Shares in the largest gambling companies across China’s neighbors began to pump this week as China lifted Covid-era policies blocking tourism in 78 separate countries. Not just casinos, but all tourism related stocks are feeling the benefit of China’s lifting the tourism ban. Effectively, the new rules state that tourist groups are allowed to once again move freely back and forth between dozens of international countries. A very popular pursuit amongst Chinese tourists prior to 2020.
Before the pandemic took hold, the Chinese tourists traveling across the world were a major revenue lifeline for casinos in South East Asia. They’re likely to add a significant portion to the GGR of casinos across Japan and South Korea. With the habit of spending and gambling big at the locations they go to, they’ll surely improve the retail performance at some financially struggling venues.
In South Korea, the immediate impact of this announcement has been obvious. Shares in the country’s largest casino – Lotte Tour Development – jumped by more than 18 per cent in this week’s trading. Across the country there has been absolute jubilation at the announcement, and local businesses are preparing for a new demographic of customers to once again have free and unlimited access to its market.
Despite the initial euphoria around the potential windfall of earnings about to hit the Japanese economy, investors have warned that there will likely be a reduced level of spending from the Chinese initially. The return to pre-pandemic levels of footfall and spending would not be a likely occurrence, and it’s too early to see how far this move will go in repairing some under-performing parts of the South Korean economy.
Airlines and Leisure to Benefit the Most
Another key beneficiary of the Chinese law change has been local airlines. These companies are clearly positioned to capitalize on a new drive for tourism across Asia. The two biggest airlines in Japan and South Korea respectively were able to experience a significant level of increase to their service. Stocks in these companies rose an initial 1 to 5 per cent.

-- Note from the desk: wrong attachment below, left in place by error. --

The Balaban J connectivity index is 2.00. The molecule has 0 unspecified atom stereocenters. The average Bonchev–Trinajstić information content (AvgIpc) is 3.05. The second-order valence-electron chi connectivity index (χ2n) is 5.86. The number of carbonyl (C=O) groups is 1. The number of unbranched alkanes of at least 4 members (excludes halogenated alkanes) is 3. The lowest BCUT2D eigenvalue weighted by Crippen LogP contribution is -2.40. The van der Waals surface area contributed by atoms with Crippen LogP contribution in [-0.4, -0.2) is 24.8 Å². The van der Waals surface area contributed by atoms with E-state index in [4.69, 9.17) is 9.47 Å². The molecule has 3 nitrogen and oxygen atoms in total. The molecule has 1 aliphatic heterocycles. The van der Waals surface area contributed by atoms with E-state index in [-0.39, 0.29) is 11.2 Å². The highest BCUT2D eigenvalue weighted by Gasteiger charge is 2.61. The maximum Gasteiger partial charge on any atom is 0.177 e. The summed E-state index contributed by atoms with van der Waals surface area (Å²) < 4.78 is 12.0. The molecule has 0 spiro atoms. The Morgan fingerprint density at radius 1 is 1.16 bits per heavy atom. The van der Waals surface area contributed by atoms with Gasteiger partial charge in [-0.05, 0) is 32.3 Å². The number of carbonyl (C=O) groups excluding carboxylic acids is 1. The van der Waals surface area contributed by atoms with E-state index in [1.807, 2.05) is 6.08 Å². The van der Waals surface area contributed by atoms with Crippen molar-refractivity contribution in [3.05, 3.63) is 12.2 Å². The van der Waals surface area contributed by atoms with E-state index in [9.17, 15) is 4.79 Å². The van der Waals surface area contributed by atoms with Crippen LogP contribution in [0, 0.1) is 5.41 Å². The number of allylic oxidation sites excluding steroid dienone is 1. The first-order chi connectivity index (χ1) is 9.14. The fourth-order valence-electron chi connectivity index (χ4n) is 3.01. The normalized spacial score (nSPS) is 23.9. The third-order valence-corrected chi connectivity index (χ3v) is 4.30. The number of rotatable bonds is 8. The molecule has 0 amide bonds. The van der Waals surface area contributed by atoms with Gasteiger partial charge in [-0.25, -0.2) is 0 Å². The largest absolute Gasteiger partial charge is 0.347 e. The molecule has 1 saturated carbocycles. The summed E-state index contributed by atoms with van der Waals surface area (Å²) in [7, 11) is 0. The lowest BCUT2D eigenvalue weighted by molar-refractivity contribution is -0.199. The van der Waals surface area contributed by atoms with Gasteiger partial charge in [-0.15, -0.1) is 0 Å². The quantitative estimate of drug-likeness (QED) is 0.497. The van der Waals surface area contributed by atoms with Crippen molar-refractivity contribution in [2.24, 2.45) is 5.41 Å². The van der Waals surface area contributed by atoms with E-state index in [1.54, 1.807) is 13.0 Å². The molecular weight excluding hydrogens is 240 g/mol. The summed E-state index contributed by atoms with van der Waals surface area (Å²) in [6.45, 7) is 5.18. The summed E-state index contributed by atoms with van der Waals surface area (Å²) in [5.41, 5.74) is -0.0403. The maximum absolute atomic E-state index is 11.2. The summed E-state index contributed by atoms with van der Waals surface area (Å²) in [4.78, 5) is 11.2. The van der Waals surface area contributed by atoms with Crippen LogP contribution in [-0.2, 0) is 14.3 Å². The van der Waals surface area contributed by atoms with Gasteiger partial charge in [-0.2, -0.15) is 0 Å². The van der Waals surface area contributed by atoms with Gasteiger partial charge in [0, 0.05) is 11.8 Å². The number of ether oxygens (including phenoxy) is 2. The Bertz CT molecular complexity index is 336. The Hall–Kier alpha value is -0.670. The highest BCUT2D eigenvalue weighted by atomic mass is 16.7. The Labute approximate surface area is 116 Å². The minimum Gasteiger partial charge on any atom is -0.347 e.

The travel industry’s resurgence isn’t limited to Japan and South Korea. Carriers like Thailand’s Thai Airways and Singapore’s Singapore Airlines have seen a rise in bookings from Chinese travelers. This surge is a welcome shift for an aviation sector hit hard by travel restrictions. Many airlines now plan to increase flight frequencies, launch more routes, and resume suspended services.
Ancillary services in aviation stand to gain as well. Airport retailers, duty-free shops, and in-flight providers are preparing for higher sales as passenger volume increases. Duty-free shopping, popular among Chinese travelers, should boost revenue for these outlets. Nearby hotels, especially in tourist areas, are rolling out deals and partnerships with airlines to entice casino tourists. This multi-pronged strategy could elevate the region’s economy.
Chinese Spending Domestically is Stagnating
With China’s growth slowing down, there are serious economic red flags being observed in the country. Inflation is running at a negative rate currently, which on the surface may sound like a good thing with prices getting cheaper, but in fact is just a symptom of a much more serious problem. Everyone is getting poorer and able to spend less on goods and services.
At its peak in the pre-pandemic, the Chinese were flocking to neighboring Japan at the rate of nearly 3 million visitors a year. China’s economic downturn brings forth implications for its tourism habits. The diminished purchasing power of Chinese consumers may curb the enthusiasm with which they previously traveled and splurged overseas. With the average citizen tightening their purse strings, we might see a shift from luxury to value-driven experiences. This can tilt the balance away from high-end retailers and accommodations, favoring more budget-conscious travel options.
Furthermore, while China’s affluent may continue traveling unscathed, the middle class, once a robust source of tourism for places like Japan and South Korea, might now limit or delay their trips. Such changes could push travel businesses to reshape their offers, emphasizing value or courting the premium market.
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